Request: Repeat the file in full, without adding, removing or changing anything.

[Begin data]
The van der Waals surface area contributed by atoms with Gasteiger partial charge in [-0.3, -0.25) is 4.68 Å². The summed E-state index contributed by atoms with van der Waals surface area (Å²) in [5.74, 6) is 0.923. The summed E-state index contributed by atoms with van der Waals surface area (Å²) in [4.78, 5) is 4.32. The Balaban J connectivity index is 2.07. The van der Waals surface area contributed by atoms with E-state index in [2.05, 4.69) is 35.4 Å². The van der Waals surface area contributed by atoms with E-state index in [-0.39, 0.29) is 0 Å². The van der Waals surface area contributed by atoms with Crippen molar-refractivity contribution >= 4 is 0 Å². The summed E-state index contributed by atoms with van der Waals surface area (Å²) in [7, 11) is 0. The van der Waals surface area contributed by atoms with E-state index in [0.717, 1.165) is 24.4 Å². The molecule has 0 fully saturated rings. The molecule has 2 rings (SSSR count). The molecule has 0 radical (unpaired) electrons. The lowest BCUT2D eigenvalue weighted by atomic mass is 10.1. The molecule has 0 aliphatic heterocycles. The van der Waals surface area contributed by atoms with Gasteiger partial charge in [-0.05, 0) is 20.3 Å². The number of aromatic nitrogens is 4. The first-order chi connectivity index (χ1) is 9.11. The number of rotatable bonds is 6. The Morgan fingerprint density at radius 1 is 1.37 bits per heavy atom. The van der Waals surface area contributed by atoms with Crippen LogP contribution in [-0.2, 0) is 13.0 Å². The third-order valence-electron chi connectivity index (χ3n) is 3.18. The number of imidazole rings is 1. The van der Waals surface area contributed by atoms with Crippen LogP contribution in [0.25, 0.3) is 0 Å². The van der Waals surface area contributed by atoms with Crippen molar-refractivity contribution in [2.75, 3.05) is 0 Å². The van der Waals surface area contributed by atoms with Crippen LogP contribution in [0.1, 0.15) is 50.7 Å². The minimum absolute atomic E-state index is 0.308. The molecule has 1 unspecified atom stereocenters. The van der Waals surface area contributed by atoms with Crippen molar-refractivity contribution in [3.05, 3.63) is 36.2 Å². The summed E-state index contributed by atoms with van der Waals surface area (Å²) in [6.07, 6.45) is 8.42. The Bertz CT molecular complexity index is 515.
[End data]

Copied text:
The van der Waals surface area contributed by atoms with Gasteiger partial charge in [-0.3, -0.25) is 4.68 Å². The summed E-state index contributed by atoms with van der Waals surface area (Å²) in [5.74, 6) is 0.923. The summed E-state index contributed by atoms with van der Waals surface area (Å²) in [4.78, 5) is 4.32. The Balaban J connectivity index is 2.07. The van der Waals surface area contributed by atoms with E-state index in [2.05, 4.69) is 35.4 Å². The van der Waals surface area contributed by atoms with E-state index in [-0.39, 0.29) is 0 Å². The van der Waals surface area contributed by atoms with Crippen molar-refractivity contribution >= 4 is 0 Å². The summed E-state index contributed by atoms with van der Waals surface area (Å²) in [7, 11) is 0. The van der Waals surface area contributed by atoms with E-state index in [0.717, 1.165) is 24.4 Å². The molecule has 0 fully saturated rings. The molecule has 2 rings (SSSR count). The molecule has 0 radical (unpaired) electrons. The lowest BCUT2D eigenvalue weighted by atomic mass is 10.1. The molecule has 0 aliphatic heterocycles. The van der Waals surface area contributed by atoms with Gasteiger partial charge in [-0.05, 0) is 20.3 Å². The number of aromatic nitrogens is 4. The first-order chi connectivity index (χ1) is 9.11. The number of rotatable bonds is 6. The Morgan fingerprint density at radius 1 is 1.37 bits per heavy atom. The van der Waals surface area contributed by atoms with Crippen LogP contribution in [-0.2, 0) is 13.0 Å². The third-order valence-electron chi connectivity index (χ3n) is 3.18. The number of imidazole rings is 1. The van der Waals surface area contributed by atoms with Crippen LogP contribution in [0.25, 0.3) is 0 Å². The van der Waals surface area contributed by atoms with Crippen molar-refractivity contribution in [2.75, 3.05) is 0 Å². The van der Waals surface area contributed by atoms with Crippen LogP contribution in [0.1, 0.15) is 50.7 Å². The minimum absolute atomic E-state index is 0.308. The molecule has 1 unspecified atom stereocenters. The van der Waals surface area contributed by atoms with Crippen molar-refractivity contribution in [3.05, 3.63) is 36.2 Å². The summed E-state index contributed by atoms with van der Waals surface area (Å²) in [6.07, 6.45) is 8.42. The Bertz CT molecular complexity index is 515.